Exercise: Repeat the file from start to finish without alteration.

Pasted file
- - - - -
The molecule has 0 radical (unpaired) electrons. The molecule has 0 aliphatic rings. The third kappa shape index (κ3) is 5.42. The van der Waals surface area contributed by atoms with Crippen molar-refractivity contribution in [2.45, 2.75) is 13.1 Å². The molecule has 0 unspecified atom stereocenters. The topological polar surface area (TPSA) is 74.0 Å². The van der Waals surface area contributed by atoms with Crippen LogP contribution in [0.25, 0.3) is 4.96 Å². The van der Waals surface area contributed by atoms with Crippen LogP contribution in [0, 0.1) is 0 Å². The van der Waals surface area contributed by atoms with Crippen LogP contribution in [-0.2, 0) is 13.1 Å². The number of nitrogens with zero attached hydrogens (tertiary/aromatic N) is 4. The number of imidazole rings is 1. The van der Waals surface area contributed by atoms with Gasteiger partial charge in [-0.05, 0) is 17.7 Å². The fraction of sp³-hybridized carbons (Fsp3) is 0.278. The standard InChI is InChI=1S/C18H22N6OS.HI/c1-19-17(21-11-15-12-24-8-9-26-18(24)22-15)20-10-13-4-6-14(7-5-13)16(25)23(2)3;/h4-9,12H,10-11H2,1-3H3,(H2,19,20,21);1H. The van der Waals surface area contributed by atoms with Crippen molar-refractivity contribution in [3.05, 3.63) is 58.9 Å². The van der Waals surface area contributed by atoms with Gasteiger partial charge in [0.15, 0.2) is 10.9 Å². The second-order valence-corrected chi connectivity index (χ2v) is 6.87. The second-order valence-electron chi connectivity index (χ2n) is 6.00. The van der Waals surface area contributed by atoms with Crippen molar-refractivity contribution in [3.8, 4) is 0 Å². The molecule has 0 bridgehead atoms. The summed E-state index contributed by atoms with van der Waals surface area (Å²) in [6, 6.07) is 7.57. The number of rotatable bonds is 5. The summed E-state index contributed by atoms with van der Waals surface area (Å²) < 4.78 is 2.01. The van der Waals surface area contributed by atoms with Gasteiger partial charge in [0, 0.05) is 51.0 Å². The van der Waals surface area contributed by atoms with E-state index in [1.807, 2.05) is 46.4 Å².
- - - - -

The molecule has 0 radical (unpaired) electrons. The molecule has 0 aliphatic rings. The third kappa shape index (κ3) is 5.42. The van der Waals surface area contributed by atoms with Crippen molar-refractivity contribution in [2.45, 2.75) is 13.1 Å². The molecule has 0 unspecified atom stereocenters. The topological polar surface area (TPSA) is 74.0 Å². The van der Waals surface area contributed by atoms with Crippen LogP contribution in [0.25, 0.3) is 4.96 Å². The van der Waals surface area contributed by atoms with Crippen LogP contribution in [0, 0.1) is 0 Å². The van der Waals surface area contributed by atoms with Crippen LogP contribution in [-0.2, 0) is 13.1 Å². The number of nitrogens with zero attached hydrogens (tertiary/aromatic N) is 4. The number of imidazole rings is 1. The van der Waals surface area contributed by atoms with Gasteiger partial charge in [-0.05, 0) is 17.7 Å². The fraction of sp³-hybridized carbons (Fsp3) is 0.278. The standard InChI is InChI=1S/C18H22N6OS.HI/c1-19-17(21-11-15-12-24-8-9-26-18(24)22-15)20-10-13-4-6-14(7-5-13)16(25)23(2)3;/h4-9,12H,10-11H2,1-3H3,(H2,19,20,21);1H. The van der Waals surface area contributed by atoms with Crippen molar-refractivity contribution in [3.05, 3.63) is 58.9 Å². The van der Waals surface area contributed by atoms with Gasteiger partial charge in [0.15, 0.2) is 10.9 Å². The second-order valence-corrected chi connectivity index (χ2v) is 6.87. The second-order valence-electron chi connectivity index (χ2n) is 6.00. The van der Waals surface area contributed by atoms with Crippen molar-refractivity contribution in [3.8, 4) is 0 Å². The molecule has 0 bridgehead atoms. The summed E-state index contributed by atoms with van der Waals surface area (Å²) in [6, 6.07) is 7.57. The number of rotatable bonds is 5. The summed E-state index contributed by atoms with van der Waals surface area (Å²) < 4.78 is 2.01. The van der Waals surface area contributed by atoms with Gasteiger partial charge in [0, 0.05) is 51.0 Å². The van der Waals surface area contributed by atoms with E-state index in [1.807, 2.05) is 46.4 Å².